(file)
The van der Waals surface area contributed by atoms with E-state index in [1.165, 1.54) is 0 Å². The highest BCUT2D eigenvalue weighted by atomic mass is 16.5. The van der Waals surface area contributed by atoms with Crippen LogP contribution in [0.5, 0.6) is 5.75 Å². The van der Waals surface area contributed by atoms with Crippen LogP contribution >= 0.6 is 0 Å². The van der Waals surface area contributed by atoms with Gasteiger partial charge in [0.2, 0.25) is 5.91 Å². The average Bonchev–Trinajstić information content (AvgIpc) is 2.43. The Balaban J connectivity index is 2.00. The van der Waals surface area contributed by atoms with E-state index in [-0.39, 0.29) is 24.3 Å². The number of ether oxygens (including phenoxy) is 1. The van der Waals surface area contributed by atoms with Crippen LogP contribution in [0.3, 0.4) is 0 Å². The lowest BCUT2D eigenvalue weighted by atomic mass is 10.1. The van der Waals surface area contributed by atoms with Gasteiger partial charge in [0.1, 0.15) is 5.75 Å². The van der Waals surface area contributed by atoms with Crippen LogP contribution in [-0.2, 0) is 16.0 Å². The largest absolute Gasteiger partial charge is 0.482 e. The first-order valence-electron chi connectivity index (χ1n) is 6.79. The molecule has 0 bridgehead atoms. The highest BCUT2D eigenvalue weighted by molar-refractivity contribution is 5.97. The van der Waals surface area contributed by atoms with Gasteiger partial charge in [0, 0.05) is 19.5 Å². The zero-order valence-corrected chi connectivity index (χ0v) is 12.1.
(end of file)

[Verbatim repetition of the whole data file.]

The van der Waals surface area contributed by atoms with E-state index in [1.165, 1.54) is 0 Å². The highest BCUT2D eigenvalue weighted by atomic mass is 16.5. The van der Waals surface area contributed by atoms with Crippen LogP contribution in [0.5, 0.6) is 5.75 Å². The van der Waals surface area contributed by atoms with Crippen LogP contribution >= 0.6 is 0 Å². The van der Waals surface area contributed by atoms with Gasteiger partial charge in [0.2, 0.25) is 5.91 Å². The average Bonchev–Trinajstić information content (AvgIpc) is 2.43. The Balaban J connectivity index is 2.00. The van der Waals surface area contributed by atoms with E-state index in [-0.39, 0.29) is 24.3 Å². The number of ether oxygens (including phenoxy) is 1. The van der Waals surface area contributed by atoms with Crippen LogP contribution in [0.3, 0.4) is 0 Å². The lowest BCUT2D eigenvalue weighted by atomic mass is 10.1. The van der Waals surface area contributed by atoms with Gasteiger partial charge in [0.1, 0.15) is 5.75 Å². The van der Waals surface area contributed by atoms with Crippen LogP contribution in [-0.2, 0) is 16.0 Å². The largest absolute Gasteiger partial charge is 0.482 e. The first-order valence-electron chi connectivity index (χ1n) is 6.79. The molecule has 0 bridgehead atoms. The highest BCUT2D eigenvalue weighted by molar-refractivity contribution is 5.97. The van der Waals surface area contributed by atoms with Gasteiger partial charge in [0, 0.05) is 19.5 Å². The zero-order valence-corrected chi connectivity index (χ0v) is 12.1.